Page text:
My family first came to Deià in 1978 and my father, James Stevenson, fell in love with the village. A year or so later he rented a house at Cala Deià which he kept for 17 years. On All Soul’s Day, I will climb the hill to the village church where he’s buried. I’ll tend his grave, place flowers and commune with his spirit.
The Spanish take the three days from 31 October to 2 November extremely seriously. Dia de Las Brujas is the Spanish name for Halloween. All Saint’s Day, 1 November, is El Día de Todos los Santos and a public holiday. All Soul’s Day on the 2nd is El Día de las Almas or El Día de los Muertos – the Day of the Dead.
Halloween has become extremely kitschy in Mallorca with shops selling wonderfully tacky plastic skeletons and the like and painfully sugary sweets. But Mallorcans have celebrated this day for centuries. They light bonfires and wear costumes to keep away the spirits.
All Saint’s Day is traditionally the day when Christians celebrate all the saints as well as honouring their own personal saint. They visit the island’s cemeteries and go to a special mass for the deceased. It is, apparently, the time when most flowers are sold on the island.
On this day, children traditionally make long necklaces made of sweets called ‘Rosari de Tot Sants’. Many schools still make them. Some bakers also sell them.
El Día de las Almas, All Soul’s Day, is the most serious of the three days and this is when I visit my father’s grave.
Dad was an educational psychologist who specialised in dyslexic and gifted children. He wrote a book about dyslexia and was one of the first specialists to recognise and diagnose the condition in the UK. By coincidence, I have dyslexia.
In 1978, Dad answered a classified ad in The Times newspaper offering a holiday rental at Alconasser between Deià and Sóller. I was 11. It was our first family holiday abroad and a momentous occasion for me.
The house we rented turned out to be Villa Alconasser which Charles Marlow now has in our rental portfolio. It looked pretty different in those days. The swimming pool was just a ‘safareig’ – water tank – full of frogs. My Uncle Tony was the only one of us brave enough to swim in it.
Dad loved Mallorca so much we rented Villa Alconasser again the next summer.
Not long after our second trip to Mallorca, my parents separated but Dad’s love affair with Deià continued. Working with school children, his year was similar to a teacher’s and he had his summers free.
Dad asked in the village if there was anywhere to rent. He was offered a little house down at Cala Deià which he rented all year round for roughly 17 years.
I have many happy memories of holidays at that casita and of adopting the many wild cats that used to live down on the beach. I even lived there one year when I was working for the Majorca Daily Bulletin. This house has recently been totally renovated by Deià’s Moredesign and is now almost completely unrecognisable.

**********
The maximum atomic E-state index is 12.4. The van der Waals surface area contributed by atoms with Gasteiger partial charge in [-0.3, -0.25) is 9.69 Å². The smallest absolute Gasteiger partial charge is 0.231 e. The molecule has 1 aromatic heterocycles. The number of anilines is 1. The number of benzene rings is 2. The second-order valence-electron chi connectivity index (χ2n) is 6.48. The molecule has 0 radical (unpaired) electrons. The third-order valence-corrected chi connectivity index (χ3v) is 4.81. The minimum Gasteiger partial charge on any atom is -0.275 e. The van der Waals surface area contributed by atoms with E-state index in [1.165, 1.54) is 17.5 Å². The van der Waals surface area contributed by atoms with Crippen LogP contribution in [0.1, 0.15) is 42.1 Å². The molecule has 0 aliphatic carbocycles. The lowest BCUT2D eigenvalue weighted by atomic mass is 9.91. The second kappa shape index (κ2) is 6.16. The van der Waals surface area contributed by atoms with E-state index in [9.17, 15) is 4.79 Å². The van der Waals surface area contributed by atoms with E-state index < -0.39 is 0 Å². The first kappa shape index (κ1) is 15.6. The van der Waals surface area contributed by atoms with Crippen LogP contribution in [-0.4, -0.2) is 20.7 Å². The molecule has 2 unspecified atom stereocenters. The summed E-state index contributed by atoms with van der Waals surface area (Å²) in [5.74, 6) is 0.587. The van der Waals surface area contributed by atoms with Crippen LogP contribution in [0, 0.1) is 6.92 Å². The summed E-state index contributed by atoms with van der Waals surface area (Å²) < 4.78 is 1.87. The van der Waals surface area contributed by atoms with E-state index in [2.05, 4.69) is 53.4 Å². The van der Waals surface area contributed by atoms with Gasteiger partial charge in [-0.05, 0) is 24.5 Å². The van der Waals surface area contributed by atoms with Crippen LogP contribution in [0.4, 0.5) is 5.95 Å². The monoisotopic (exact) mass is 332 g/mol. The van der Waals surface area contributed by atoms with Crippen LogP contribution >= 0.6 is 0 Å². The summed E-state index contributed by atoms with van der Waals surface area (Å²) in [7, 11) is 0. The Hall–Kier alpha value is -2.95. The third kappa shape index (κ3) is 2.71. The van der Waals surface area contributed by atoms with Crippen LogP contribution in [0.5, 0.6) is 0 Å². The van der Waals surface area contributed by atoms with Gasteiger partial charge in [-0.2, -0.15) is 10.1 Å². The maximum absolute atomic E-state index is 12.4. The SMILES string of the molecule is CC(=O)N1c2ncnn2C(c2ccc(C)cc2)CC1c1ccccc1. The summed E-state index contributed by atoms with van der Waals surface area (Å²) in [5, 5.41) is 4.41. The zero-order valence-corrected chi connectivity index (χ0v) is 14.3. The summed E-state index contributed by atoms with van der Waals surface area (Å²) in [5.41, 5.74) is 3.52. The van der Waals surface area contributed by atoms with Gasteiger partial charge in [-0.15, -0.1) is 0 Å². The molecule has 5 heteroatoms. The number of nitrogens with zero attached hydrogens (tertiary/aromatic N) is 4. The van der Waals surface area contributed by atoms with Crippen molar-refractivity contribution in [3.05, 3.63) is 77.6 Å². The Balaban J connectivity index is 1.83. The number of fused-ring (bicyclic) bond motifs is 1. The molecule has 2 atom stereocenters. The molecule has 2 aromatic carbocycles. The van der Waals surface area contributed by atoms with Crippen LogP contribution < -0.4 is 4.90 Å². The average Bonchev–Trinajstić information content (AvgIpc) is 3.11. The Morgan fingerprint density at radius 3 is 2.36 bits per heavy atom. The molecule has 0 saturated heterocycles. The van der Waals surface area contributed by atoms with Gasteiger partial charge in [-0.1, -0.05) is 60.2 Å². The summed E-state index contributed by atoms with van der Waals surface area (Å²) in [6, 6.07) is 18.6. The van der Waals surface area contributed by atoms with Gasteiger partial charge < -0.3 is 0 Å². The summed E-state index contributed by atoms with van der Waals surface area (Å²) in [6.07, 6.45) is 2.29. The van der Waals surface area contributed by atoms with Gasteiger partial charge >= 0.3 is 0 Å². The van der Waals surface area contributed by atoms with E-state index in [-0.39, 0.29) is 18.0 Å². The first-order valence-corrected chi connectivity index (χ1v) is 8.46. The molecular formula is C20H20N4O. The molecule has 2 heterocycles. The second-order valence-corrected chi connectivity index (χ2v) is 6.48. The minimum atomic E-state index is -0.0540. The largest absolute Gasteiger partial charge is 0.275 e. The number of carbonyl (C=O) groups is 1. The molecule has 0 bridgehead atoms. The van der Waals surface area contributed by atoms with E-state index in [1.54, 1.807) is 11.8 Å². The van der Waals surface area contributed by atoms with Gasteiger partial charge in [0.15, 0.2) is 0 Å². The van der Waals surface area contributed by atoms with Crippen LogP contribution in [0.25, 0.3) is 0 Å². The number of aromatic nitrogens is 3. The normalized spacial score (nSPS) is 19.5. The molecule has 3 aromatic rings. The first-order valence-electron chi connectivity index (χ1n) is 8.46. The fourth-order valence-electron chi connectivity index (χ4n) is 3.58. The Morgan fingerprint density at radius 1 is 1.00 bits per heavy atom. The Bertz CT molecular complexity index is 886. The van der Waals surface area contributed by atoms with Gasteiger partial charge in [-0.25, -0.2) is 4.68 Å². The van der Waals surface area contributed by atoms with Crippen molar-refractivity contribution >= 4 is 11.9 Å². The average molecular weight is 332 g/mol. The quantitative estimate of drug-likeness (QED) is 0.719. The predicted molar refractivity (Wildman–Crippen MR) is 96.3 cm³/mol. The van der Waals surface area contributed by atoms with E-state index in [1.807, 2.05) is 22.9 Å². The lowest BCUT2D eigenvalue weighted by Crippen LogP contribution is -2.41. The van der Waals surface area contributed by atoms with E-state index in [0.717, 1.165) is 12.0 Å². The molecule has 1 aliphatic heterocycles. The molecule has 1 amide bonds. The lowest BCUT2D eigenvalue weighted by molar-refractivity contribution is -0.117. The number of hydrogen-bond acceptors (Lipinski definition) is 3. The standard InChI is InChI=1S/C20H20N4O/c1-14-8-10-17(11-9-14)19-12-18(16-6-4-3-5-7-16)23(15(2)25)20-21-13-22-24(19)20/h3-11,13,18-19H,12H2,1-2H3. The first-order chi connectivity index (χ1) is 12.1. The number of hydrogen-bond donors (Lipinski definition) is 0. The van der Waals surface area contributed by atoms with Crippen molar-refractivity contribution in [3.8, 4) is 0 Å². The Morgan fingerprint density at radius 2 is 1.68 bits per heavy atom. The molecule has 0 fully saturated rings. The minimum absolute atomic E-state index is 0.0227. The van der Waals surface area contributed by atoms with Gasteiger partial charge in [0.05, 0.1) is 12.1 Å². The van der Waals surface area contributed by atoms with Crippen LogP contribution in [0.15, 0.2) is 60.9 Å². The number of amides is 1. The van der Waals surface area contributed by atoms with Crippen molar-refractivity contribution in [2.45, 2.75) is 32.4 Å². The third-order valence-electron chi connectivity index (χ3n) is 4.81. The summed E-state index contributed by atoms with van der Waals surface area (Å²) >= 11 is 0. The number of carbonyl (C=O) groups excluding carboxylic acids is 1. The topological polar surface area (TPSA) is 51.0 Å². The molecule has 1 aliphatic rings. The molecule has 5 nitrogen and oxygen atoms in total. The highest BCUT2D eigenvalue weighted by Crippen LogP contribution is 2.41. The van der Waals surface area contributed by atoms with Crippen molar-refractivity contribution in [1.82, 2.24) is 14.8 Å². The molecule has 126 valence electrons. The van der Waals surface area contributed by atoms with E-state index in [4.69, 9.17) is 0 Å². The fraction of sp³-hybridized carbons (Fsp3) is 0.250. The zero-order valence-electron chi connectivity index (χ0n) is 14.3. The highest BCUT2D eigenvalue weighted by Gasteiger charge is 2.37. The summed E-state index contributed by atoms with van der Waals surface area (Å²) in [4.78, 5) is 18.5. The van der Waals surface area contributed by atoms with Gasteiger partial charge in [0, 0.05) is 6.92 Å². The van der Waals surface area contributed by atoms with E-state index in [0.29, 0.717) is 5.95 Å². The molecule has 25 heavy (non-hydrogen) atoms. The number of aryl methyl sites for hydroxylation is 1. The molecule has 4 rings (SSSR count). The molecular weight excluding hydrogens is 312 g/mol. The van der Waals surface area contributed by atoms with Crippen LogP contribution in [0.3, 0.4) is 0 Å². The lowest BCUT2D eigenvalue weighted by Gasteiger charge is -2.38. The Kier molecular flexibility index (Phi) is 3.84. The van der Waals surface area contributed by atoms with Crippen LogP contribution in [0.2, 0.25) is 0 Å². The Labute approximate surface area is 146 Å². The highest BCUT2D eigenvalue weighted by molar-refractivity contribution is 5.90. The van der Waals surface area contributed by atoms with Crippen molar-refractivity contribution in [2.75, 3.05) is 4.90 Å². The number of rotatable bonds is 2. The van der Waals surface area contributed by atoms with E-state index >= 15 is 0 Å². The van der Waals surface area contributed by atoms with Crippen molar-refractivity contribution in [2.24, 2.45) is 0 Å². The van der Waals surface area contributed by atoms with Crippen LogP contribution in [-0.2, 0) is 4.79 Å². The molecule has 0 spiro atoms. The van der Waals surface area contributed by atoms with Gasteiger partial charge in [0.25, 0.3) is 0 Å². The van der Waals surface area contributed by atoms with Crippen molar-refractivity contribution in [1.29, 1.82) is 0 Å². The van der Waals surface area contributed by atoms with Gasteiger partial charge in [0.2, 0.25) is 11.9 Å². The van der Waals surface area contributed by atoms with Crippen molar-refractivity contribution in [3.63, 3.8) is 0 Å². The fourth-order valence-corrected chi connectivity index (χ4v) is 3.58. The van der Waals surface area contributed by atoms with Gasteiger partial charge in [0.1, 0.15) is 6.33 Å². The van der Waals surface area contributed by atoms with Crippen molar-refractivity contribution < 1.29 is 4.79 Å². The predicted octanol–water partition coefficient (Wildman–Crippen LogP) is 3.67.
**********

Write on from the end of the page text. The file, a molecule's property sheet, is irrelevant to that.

My Dad loved to throw parties and always seemed to be catering for huge numbers of friends who came to visit him down at the Cala. He liked to act as a benefactor to the many starving artists and writers in the village, starting the annual Deià Art Prize to promote their work and personally funding the cash award for the winner.
Every year, the Deià Art Prize became a bigger and bigger event until hundreds of people turned out for Dad’s party in the village amphitheatre and the event was televised.
After Dad met his future wife Jacqueline at a party in the village 23 years ago, they happily shared his second home in Deià. This was a little casita on the cliff – an iconic property that features in many photos of the Cala. Dad could no longer walk up to it after he was disabled. We couldn’t bear to give it back. My brother Rupert continues to rent it.
There’s a film based on Dad and his brother Mark called Four Last Songs which is rather poignant for me because it features Uncle Mark losing his battle against cancer. Rhys Ifans plays Mark. During the filming Rhys fell in love with Deià and decided to buy a home in the village.
Dad was paid royalties for allowing the filmmakers to use his character, played by Hugh Bonneville.
Dad died of diabetes in November 2019 in Marseille where he’d been living with Jacqueline who is French. He was 81. None of could attend Dad’s cremation because it happened immediately.
In typical style, Dad left no will and no instructions with his wishes because he would never contemplate death. We felt that Dad’s ties with Deià were stronger than they were with any other place that he’d lived. So we decided for him that this would be the place to inter his ashes.
When we visited the graveyard and saw the plaques for so many people of his generation already there it seemed appropriate that he’d be together with his friends for a final party in the afterlife.
Jacqueline made him a special plaque in the style of English Heritage – he was very British. He sits between his closest friends, Del Negro and Beryl Graves.
Dad’s memorial was in September 2020. The town hall and mayor Luis were very helpful. It was a lovely ceremony and the weather was perfect.
Now, every year on All Soul’s Day, I put flowers next to his plaque and say a few words in private. Then I gaze out over that incredible view towards La Residencia hotel. But every day that I drive to work in Deià, round the corner and see that first breathtaking view of the village I say a little hello to him in my heart. And I feel that he’s resting in the best place in the world